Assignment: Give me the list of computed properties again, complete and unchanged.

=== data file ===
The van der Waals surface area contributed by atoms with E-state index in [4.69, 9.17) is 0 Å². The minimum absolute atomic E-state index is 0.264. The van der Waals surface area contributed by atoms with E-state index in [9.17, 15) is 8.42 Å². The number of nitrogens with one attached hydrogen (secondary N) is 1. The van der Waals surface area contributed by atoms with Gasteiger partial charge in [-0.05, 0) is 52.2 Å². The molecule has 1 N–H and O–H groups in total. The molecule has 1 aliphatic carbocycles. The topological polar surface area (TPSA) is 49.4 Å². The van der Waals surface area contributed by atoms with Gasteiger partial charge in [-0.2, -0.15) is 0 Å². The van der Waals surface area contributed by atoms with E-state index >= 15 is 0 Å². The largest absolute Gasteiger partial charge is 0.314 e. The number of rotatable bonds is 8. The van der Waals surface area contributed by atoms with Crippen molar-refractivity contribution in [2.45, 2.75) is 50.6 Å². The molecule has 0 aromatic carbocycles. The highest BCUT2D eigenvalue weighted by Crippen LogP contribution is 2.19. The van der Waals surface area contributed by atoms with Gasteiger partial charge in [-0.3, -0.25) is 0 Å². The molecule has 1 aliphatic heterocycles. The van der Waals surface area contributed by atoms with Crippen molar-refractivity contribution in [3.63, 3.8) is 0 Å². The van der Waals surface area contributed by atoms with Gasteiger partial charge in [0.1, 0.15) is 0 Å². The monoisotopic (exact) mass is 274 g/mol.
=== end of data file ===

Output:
The van der Waals surface area contributed by atoms with E-state index in [4.69, 9.17) is 0 Å². The minimum absolute atomic E-state index is 0.264. The van der Waals surface area contributed by atoms with E-state index in [9.17, 15) is 8.42 Å². The number of nitrogens with one attached hydrogen (secondary N) is 1. The van der Waals surface area contributed by atoms with Gasteiger partial charge in [-0.05, 0) is 52.2 Å². The molecule has 1 N–H and O–H groups in total. The molecule has 1 aliphatic carbocycles. The topological polar surface area (TPSA) is 49.4 Å². The van der Waals surface area contributed by atoms with Gasteiger partial charge in [-0.2, -0.15) is 0 Å². The van der Waals surface area contributed by atoms with E-state index >= 15 is 0 Å². The largest absolute Gasteiger partial charge is 0.314 e. The number of rotatable bonds is 8. The van der Waals surface area contributed by atoms with Crippen molar-refractivity contribution in [2.45, 2.75) is 50.6 Å². The molecule has 0 aromatic carbocycles. The highest BCUT2D eigenvalue weighted by Crippen LogP contribution is 2.19. The van der Waals surface area contributed by atoms with Gasteiger partial charge in [-0.3, -0.25) is 0 Å². The molecule has 1 aliphatic heterocycles. The van der Waals surface area contributed by atoms with Crippen molar-refractivity contribution in [3.63, 3.8) is 0 Å². The van der Waals surface area contributed by atoms with Gasteiger partial charge in [0.1, 0.15) is 0 Å². The monoisotopic (exact) mass is 274 g/mol.